Winners and Losers after Round 1 of NFL Draft

Forecasting the NFL draft is usually a futile exercise, but this year’s first round was as unpredictable as any in recent memory.

While the number one selection came as little surprise, the rest of the first round unfolded as a guessing game with teams paying hefty prices to move up and snag a quarterback, position runs and questionable picks.

Here are winners and losers of the draft’s first day:

Cleveland Browns

No, the Cleveland Browns didn’t screw up the draft. In fact, the franchise that’s been a punchline for years and years actually made smart moves and came away better for it.

With the number one overall pick, they went with the safest and best player on the board in defensive end Myles Garrett before tabbing safety Jabrill Peppers at No25 and tight end David Njoku at No29.

Aside from netting three high-upside prospects, Cleveland also left with an extra first rounder in 2018 thanks to their trade with Houston, which saw them move down from No12 to No25, where they selected Peppers.

It’s fair to wonder why the Browns didn’t just stay at No12 and take the player the Texans did, quarterback Deshaun Watson, when that’s the position that’s truly keeping them from competing. Cleveland, however, clearly weren’t in love with any of the quarterbacks on the board so there was no point taking one just for the sake of it.

Myles Garrett.

Myles Garrett.

San Francisco 49ers

So far, so good for first-time general manager John lynch.

Somehow, Lynch convinced Chicago to swap their third overall pick for San Francisco’s second for the price of the Bears’ third-rounder, fourth-rounder and a 2018 third-rounder. It was a massive haul for the 49ers, who were never taking quarterback Mitchell Trubisky anyways, and they grabbed the guy they wanted all along in defensive lineman Solomon Thomas.

After fleecing Chicago, Lynch later gave up the fourth-rounder he received in the trade and a second-rounder to move back into the first round at No31, where he selected linebacker Reuben Foster. The Alabama product slipped because of a combine altercation and failed drug test due to a diluted sample, but he’s a top-tier talent and a tremendous value at the end of the first round.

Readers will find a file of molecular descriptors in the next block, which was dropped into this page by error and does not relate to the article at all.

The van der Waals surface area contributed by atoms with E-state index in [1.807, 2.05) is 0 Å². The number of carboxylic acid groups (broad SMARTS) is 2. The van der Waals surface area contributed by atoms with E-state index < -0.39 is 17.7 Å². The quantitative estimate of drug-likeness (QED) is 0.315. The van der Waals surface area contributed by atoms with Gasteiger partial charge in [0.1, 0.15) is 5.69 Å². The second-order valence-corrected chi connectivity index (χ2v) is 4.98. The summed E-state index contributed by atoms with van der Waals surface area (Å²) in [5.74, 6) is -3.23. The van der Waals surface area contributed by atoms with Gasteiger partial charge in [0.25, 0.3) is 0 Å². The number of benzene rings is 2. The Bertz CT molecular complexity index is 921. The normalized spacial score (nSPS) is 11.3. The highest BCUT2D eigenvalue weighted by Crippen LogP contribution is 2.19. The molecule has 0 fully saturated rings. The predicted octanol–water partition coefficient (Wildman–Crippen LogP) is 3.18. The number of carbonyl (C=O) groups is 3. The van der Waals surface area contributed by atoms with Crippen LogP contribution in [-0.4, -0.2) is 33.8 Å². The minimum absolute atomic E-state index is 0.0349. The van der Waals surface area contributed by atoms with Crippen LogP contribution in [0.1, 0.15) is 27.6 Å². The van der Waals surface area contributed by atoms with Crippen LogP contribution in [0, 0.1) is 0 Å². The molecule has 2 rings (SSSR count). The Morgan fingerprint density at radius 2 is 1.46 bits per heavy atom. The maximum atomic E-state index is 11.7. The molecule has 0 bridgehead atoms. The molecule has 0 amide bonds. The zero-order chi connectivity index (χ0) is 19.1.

Running backs

Two running backs went in the top eight, with Jacksonville taking Leonard Fournette at No4 and Carolina adding Christian McCaffrey at No8.

In today’s NFL, we’ve reached the point where it’s universally known that the value of individual running backs are as low as ever. There are so many talented and versatile backs in the over-saturated market that investing heavily in one, unless they are literally one of the very best in the league, is taking a big risk.

Taking Ezekiel Elliott at No4 worked out great for Dallas last season, but he also ran behind one of the top offensive lines. Fournette and McCaffrey are both can’t-miss talents, but their stock was boosted at least a little by the Elliott effect.

Leonard Fournette.

Leonard Fournette.

New Orleans Saints

They came away with the top cornerback in the draft, Marshon Lattimore, and all they had to do was sit and wait patiently at No11.

This also means a trade for New England cornerback Malcolm Butler is much less likely, but even if Lattimore doesn’t develop into a similar player, the Saints won’t have to give up assets or a big contract.

There may be hope of New Orleans having a much-improved defence yet.

Chicago Bears

They must really believe Trubisky is ‘the guy’ because they sure did spend a lot to get him.

If you truly think you have your quarterback of the future, there’s nothing wrong with going all-in. The mistake Chicago made was they could have just waited to take Trubisky at No3 instead of giving up three picks to move up one spot. If San Francisco was going to take Trubisky, they wouldn’t have made the trade and the fact they were willing should have been a clear indication for the Bears to stay pat. Maybe another team was also bidding for No2, but it’s more likely the 49ers played Chicago.

Mitch Trubisky.

Mitch Trubisky.

Oakland Raiders

At No24, Oakland made the risky decision of pegging cornerback Gareon Conley, who has a sexual-assault allegation hanging over his head.

There’s no doubting Conley’s talent and it’s impossible to ascertain whether or not he’s guilty of the crime he’s accused of, but the Raiders could have waited until the second or maybe even third round to take a player who could face legal trouble or be subject to the NFL’s personal conduct policy.

This was simply a case of taking an unnecessary steep risk too early.

Offensive linemen

For the first time in five years, the first round didn’t feature two offensive lineman going within the first 10 picks. The only lineman selected were Garett Bolles at No20 by Denver and Ryan Ramczyk at No32 by New Orleans.

An outlier year at a position that’s still heavily valued in the NFL.

Source link